White House touts economic hot streak

The Obama administration on Thursday touted their economic successes this year, highlighting strong jobs and growth.

The White House is determined to define the economic recovery from one of the worst recessions in the nation's history as a major policy achievement for President Obama's legacy.

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Senior administration officials say the work on issues from education to housing and manufacturing to record U.S. energy production have lifted the economy from its rock-bottom doldrums to the fastest expansion in more than a decade. 

Top officials pointed to a broad range of milestones this year — jobs growth hit its fastest pace since 1999, more Americans have health insurance and high-school graduation rates are up along with more people earning advanced degrees.

Jeff Zients, director of the National Economic Council, told reporters that there is every reason to think that the "positive trends are set to continue."

"It is important to focus on how strong economic growth was this year," he said on a conference call with reporters. 

Zients called 2014 a “milestone year” for the economy with an average of 4.2 percent annual growth over the past two quarters, the best six-month showing in more than a decade.

He also zeroed in on the nearly 11 million jobs created over 57 straight months, another record period of growth for the labor market.

The expansion has put the United States back into the “No. 1 place in the world to invest," he said.

Zients said that key to this year's expansion was the lack of fiscal crises on Capitol Hill.

He said that every economic dip along the bumpy road to stronger growth has been associated with budget and debt battles between Congress and the White House. 

"Self-inflicted wounds have a real effect on the economy," he said. 

Although the fiscal drama has largely faded in the past year, it could reignite between the White House and a Republican-controlled Congress, Zients cautioned.

To avoid the uncertainty, Zients said the White House would work with Congress on a broad range of issues including trade and tax reform "that will set up the country for more competitiveness and growth."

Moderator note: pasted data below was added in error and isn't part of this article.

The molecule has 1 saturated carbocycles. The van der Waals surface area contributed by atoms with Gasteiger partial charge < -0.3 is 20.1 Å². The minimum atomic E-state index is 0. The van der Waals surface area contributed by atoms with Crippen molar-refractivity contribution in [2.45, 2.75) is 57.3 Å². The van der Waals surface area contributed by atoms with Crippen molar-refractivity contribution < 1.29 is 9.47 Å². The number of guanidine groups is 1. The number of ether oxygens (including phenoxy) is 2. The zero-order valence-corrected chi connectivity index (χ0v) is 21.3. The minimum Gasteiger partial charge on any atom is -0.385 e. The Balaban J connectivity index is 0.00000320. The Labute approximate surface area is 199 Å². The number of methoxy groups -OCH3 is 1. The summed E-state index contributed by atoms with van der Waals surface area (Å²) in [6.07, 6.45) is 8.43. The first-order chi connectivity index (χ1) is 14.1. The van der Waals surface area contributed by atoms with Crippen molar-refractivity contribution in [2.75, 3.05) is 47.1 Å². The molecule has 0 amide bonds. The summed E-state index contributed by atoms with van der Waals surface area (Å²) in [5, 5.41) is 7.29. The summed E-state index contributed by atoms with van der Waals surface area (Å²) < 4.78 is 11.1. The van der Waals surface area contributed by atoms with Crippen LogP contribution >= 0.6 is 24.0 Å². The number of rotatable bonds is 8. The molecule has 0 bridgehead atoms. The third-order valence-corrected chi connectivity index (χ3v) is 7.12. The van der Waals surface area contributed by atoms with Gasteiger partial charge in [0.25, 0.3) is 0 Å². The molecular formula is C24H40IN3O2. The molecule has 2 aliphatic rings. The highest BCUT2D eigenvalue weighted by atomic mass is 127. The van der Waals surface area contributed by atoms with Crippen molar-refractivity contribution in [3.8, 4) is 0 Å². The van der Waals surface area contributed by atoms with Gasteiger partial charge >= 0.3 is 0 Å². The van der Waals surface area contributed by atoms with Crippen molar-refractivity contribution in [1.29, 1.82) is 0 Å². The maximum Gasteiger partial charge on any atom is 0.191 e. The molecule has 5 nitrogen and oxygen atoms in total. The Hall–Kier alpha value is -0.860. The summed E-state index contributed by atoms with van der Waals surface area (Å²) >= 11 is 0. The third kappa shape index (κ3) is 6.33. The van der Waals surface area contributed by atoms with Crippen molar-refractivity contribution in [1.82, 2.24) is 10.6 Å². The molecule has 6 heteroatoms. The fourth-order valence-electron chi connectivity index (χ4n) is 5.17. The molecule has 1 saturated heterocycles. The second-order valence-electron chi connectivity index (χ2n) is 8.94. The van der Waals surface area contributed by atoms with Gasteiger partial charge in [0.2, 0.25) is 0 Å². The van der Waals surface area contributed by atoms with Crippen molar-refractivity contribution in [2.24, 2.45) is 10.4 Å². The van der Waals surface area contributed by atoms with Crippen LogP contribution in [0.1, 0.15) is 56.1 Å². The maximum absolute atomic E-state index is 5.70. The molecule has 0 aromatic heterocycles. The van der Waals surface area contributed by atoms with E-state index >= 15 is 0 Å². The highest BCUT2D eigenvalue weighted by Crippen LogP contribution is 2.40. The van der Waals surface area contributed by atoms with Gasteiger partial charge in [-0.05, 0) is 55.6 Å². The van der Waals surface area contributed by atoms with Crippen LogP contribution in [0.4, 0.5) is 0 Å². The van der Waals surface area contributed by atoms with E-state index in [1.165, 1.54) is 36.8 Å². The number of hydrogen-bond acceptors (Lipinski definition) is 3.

But he said the nation's economic weaknesses can't be ignored and that more work is needed to further boost growth.

To that end, he specifically called on Congress to pass a trade promotion authority bill he said would help put the Trans-Pacific Partnership (TPP) into place once the deal reaches Capitol Hill.

He also urged lawmakers to pass a terrorism insurance risk bill as well as turn their focus to trade initiatives that can increase exports and economic growth. 

And, if needed, he said the White House would seek out new areas where executive actions may be needed to spur growth.

Overall, the White House pointed to U.S. oil and gas production, the improvement in the housing market and a shrinking deficit as reasons to be optimistic about future growth. 

Cecilia Muñoz, director of the Domestic Policy Council, pointed to widespread work on education.

Secretary of Labor Thomas Pérez said the administration would continue to operate under a job-driven approach that helps workers gain the skills needed to match up with job openings. 

"I'm very proud of what [we] accomplished and we know we have more work to do. We intend to continue to build upon this progress," he said.